I’m contemplating a direct drive outrunner project, and I’m wondering if some kind of clutch/mechanical overload prevention device is advisable in this system.
I’m new to the world of ESCs and BLDC Motors, but I do know that ROV thrusters (pretty similar to this application) usually include a magnetic coupler or similar device to prevent damage if something lodges in the propeller.
This provides safety to both man (hand jammed into prop) and machine (slip instead of break).
Do the current overload protections available with an ESC make this unnecessary? Or should we still be looking at using a friction clutch of some kind with systems like this?
I think you’re probably adding unnecessary complication to the setup.
Even the commercial units don’t have this function. Using a duct should be all of the protection you need from hand jam and most types of rope/prop interference. I think it’d be a nice to have rather than a need to have as the likelihood of requiring it is slim. Just my opinion though so if you do decide to proceed with it please put up lots of pics and build info so others can use it if its viable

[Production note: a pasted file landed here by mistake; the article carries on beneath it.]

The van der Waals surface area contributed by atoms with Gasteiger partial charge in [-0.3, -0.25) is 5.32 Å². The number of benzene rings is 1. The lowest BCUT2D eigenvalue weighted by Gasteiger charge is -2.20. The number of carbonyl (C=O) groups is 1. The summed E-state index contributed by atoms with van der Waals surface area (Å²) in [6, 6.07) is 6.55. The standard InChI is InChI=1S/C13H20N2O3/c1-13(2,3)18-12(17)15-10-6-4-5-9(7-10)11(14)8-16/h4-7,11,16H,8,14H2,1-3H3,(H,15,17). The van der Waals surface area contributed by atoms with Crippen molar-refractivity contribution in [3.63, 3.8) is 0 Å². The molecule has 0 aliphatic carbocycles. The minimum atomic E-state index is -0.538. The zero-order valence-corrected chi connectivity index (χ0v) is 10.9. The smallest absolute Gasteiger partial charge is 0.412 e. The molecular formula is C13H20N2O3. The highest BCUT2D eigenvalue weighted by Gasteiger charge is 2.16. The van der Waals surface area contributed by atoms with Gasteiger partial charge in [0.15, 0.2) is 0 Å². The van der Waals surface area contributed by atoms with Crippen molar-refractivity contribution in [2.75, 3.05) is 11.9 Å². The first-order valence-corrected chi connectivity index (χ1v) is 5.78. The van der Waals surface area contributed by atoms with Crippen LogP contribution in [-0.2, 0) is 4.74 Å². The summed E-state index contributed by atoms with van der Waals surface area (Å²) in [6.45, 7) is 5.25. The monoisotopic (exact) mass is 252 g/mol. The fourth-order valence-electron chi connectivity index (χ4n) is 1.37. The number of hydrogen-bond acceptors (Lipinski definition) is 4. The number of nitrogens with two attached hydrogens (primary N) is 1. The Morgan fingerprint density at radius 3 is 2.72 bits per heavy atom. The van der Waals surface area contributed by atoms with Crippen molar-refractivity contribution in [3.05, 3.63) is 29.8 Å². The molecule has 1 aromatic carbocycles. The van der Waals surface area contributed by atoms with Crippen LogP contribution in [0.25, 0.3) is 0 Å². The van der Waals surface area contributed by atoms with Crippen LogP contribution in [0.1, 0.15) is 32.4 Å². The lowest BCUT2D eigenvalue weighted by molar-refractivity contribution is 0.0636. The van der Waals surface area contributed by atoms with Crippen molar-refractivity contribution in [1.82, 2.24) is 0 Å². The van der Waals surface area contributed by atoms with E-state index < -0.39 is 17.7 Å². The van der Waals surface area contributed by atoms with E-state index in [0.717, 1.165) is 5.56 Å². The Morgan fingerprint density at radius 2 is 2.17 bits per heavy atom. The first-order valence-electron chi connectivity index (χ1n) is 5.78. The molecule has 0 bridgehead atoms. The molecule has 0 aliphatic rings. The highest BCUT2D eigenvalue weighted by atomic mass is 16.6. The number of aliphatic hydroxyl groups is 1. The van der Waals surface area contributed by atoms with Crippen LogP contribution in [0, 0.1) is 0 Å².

There is definitely a safety risk involved that could be reduced somewhat with a clutch. Damage to the machine is unlikely i think though. I can’t see any shock loads in the normal use of this thing, and preventing stall (and thus overheating) shouldn’t be needed with a pilot who’s awake, and/or a motor controller with thermistor probe in the motor.
A normal magnetic clutch will need at least a couple more bearings to support the second shaft. Spec’ing the magnets and spacing to get it to slip at a specified torque will be the hard part.
However, as @Foxyirish1987 said, it’s not really mandatory, and the added complexity will lead to added bulk/resistance, increased price, and (likely) lower reliability. Super cool though!